1728 ENGLISH POETRY 1579-1830: SPENSER AND THE TRADITION

Rev. Jonathan Swift

Anonymous, "The Devil's Last Game: A Satire" Daily Journal (9 April 1728).



Said Old Nick, to St. Michael; You use me but ill,
To suppress all my Force, and restrain all my Skill:
Let me loose at Religion, I'll shew my Good Parts,
And try, if your Doctrine can balance my Arts.
'Tis a Match, cry'd the Angel, — and drew off his Guard,
And the Devil slipt from him, to play a Coat Card.

The first Help he sought, was a qualified Mind,
That had Compass, and Void, for the Use he design'd.
There occurr'd a Pure Nothing, a Stick of Church Timber,
Who had Stiffness of Will, but his Morals were limber:
To whom Wit serv'd for Reason, and Passion for Zeal,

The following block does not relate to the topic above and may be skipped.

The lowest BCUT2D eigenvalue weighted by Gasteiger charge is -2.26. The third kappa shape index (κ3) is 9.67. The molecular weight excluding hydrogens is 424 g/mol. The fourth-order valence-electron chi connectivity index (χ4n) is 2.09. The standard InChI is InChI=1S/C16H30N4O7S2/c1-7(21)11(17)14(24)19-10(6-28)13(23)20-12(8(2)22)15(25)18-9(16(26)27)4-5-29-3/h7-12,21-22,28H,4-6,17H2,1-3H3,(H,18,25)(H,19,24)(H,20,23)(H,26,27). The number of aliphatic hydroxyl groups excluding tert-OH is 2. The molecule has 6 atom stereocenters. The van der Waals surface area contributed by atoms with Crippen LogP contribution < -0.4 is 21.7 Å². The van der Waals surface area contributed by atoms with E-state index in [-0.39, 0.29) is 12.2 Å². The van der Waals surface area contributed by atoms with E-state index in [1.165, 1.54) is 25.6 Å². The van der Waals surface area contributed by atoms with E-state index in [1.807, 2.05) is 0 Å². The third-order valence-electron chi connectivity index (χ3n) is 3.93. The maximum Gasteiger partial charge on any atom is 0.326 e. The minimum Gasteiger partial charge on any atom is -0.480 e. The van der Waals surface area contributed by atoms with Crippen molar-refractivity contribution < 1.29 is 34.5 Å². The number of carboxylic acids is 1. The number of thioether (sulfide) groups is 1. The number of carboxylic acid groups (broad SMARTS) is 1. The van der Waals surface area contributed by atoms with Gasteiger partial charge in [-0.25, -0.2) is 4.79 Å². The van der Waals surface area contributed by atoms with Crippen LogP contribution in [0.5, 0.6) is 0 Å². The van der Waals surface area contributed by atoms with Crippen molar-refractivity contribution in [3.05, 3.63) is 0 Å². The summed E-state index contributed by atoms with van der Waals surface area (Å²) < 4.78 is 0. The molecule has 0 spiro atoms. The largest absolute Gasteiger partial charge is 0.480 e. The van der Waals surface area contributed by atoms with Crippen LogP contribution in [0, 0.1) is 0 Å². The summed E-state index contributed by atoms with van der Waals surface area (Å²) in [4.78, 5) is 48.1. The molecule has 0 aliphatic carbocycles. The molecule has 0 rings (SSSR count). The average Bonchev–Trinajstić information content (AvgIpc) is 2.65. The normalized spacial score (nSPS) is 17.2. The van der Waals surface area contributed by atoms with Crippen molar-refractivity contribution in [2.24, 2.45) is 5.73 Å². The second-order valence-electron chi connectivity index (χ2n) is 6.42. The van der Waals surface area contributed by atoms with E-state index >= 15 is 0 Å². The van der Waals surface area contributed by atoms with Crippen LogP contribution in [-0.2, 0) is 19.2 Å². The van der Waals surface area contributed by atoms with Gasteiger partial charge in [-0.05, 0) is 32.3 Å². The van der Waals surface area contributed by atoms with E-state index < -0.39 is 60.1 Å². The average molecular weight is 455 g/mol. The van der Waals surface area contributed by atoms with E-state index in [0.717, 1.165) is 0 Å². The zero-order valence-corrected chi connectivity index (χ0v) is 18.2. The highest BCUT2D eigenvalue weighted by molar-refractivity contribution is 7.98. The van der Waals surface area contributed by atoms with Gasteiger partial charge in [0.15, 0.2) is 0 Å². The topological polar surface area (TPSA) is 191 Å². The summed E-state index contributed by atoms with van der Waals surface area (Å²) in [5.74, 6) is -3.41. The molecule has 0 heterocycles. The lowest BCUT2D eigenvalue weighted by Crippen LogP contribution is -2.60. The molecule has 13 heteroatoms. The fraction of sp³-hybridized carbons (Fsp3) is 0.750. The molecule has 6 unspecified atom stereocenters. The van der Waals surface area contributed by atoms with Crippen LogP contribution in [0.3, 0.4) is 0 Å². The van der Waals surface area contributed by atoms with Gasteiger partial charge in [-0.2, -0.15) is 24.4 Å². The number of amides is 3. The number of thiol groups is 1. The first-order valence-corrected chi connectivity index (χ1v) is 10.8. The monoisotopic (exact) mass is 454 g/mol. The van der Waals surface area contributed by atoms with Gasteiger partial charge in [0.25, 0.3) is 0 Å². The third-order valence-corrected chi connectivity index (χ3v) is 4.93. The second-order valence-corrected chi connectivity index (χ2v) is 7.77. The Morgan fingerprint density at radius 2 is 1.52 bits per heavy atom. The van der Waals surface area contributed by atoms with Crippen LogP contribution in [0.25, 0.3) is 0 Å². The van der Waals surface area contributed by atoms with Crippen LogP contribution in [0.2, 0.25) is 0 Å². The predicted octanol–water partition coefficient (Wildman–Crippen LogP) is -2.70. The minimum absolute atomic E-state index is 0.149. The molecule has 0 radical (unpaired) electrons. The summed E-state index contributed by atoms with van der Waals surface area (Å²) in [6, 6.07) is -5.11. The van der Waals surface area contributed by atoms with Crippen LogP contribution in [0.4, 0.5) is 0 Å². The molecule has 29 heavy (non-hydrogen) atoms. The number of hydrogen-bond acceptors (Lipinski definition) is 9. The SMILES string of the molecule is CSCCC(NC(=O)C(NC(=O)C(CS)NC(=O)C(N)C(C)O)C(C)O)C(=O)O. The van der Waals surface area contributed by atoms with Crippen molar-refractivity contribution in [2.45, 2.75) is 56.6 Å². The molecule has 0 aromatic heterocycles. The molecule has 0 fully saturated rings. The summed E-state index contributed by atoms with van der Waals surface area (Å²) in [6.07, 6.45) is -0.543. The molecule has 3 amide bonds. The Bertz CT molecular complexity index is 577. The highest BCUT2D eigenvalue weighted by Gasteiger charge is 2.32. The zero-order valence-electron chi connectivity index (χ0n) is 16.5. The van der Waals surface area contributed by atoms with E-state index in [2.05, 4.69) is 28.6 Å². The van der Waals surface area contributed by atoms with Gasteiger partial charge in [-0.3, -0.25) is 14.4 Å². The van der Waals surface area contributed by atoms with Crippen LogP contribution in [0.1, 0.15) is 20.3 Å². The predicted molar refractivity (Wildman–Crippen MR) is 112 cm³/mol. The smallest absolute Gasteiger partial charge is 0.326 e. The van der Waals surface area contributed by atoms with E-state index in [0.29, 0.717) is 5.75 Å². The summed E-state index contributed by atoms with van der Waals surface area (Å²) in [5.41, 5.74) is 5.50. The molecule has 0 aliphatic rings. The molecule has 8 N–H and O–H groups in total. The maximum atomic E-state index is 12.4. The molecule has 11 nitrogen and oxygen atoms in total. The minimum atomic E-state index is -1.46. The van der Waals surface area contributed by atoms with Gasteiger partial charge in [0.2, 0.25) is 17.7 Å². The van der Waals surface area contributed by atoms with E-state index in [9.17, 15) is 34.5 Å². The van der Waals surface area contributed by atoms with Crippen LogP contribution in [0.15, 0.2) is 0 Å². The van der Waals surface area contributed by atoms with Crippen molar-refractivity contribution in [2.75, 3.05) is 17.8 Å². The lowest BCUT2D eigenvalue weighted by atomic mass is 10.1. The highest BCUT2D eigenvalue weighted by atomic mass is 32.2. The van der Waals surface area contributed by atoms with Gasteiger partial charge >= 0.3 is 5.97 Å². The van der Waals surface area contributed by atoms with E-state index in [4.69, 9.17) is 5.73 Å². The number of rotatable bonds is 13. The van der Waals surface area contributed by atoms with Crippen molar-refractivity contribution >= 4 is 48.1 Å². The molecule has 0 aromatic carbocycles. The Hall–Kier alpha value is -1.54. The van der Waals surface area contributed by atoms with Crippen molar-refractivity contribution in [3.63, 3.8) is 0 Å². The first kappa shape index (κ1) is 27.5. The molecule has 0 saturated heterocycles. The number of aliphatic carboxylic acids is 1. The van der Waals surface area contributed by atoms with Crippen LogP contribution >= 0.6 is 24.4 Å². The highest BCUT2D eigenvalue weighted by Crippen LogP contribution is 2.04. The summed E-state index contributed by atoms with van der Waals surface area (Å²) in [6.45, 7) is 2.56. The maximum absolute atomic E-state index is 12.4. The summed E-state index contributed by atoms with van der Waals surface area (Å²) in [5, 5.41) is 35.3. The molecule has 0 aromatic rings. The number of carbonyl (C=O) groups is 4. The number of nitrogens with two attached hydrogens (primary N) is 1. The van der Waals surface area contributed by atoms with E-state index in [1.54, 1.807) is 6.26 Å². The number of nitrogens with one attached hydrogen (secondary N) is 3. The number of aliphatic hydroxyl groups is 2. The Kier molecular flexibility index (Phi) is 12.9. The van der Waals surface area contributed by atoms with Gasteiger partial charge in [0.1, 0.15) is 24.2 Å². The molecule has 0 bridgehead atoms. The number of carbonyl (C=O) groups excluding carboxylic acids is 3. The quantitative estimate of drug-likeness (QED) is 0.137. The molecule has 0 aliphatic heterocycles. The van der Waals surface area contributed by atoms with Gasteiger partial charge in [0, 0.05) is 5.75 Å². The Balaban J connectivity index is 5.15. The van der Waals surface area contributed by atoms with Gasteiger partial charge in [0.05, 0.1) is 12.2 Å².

Who had Teeth like a Viper, and Tail, like an Eel.
Whose Distaste was sincere, and whose Friendship Pretence,
Who supply'd Want of Merit, by Store of fine Sense.
Wore the Malice of Hell, with a Heavenly Grace,
Of Humour enchanting, and Easy of Face:
His Tongue flow'd with Honey, His Eyes flash'd Delight;
He despis'd what was wrong, and abus'd what was right:
Had a Knack to laugh luckily, never thought twice,
And, with Coarseness of Heart, had a Taste, that was nice.
Nature form'd him malignant, but, whetting him fast,
He was edg'd for Decay, and too brittle to last.
He wou'd quarrel with Vertue, because 'twas his Foe's,
And was hardly a Friend to the Vice, which he chose:
He cou'd love nothing grave, nothing pleasant forbear;
He was always in Jest, but was most so, in Prayer.

Lord be prais'd, quoth the Devil! — a Fig for all Grace!
So, He breath'd a new Brogue, o'er the Bronze of his Face:
Lent him Pride, above Hope, and Conceit above Spleen,
Slipt him into Church-Service, and call'd him a DEAN.